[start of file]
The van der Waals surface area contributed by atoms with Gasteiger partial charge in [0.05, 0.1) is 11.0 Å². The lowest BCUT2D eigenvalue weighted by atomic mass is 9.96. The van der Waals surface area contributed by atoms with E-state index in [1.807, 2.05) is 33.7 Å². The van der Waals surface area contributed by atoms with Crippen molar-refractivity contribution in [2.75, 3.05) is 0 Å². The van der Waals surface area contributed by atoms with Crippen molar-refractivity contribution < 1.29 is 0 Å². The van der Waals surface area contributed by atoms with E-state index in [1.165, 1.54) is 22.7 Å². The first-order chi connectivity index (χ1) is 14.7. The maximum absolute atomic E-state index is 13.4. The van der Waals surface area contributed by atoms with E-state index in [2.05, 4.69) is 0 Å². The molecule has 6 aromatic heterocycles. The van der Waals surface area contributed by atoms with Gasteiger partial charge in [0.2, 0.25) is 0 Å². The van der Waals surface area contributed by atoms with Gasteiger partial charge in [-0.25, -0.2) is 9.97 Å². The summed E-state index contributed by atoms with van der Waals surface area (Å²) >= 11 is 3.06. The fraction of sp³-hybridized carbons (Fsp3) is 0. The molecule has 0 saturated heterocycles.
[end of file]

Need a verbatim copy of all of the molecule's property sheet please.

The van der Waals surface area contributed by atoms with Gasteiger partial charge in [0.05, 0.1) is 11.0 Å². The lowest BCUT2D eigenvalue weighted by atomic mass is 9.96. The van der Waals surface area contributed by atoms with E-state index in [1.807, 2.05) is 33.7 Å². The van der Waals surface area contributed by atoms with Crippen molar-refractivity contribution in [2.75, 3.05) is 0 Å². The van der Waals surface area contributed by atoms with Crippen molar-refractivity contribution < 1.29 is 0 Å². The van der Waals surface area contributed by atoms with E-state index in [1.165, 1.54) is 22.7 Å². The first-order chi connectivity index (χ1) is 14.7. The maximum absolute atomic E-state index is 13.4. The van der Waals surface area contributed by atoms with E-state index in [2.05, 4.69) is 0 Å². The molecule has 6 aromatic heterocycles. The van der Waals surface area contributed by atoms with Gasteiger partial charge in [0.2, 0.25) is 0 Å². The van der Waals surface area contributed by atoms with Gasteiger partial charge in [-0.25, -0.2) is 9.97 Å². The summed E-state index contributed by atoms with van der Waals surface area (Å²) >= 11 is 3.06. The fraction of sp³-hybridized carbons (Fsp3) is 0. The molecule has 0 saturated heterocycles.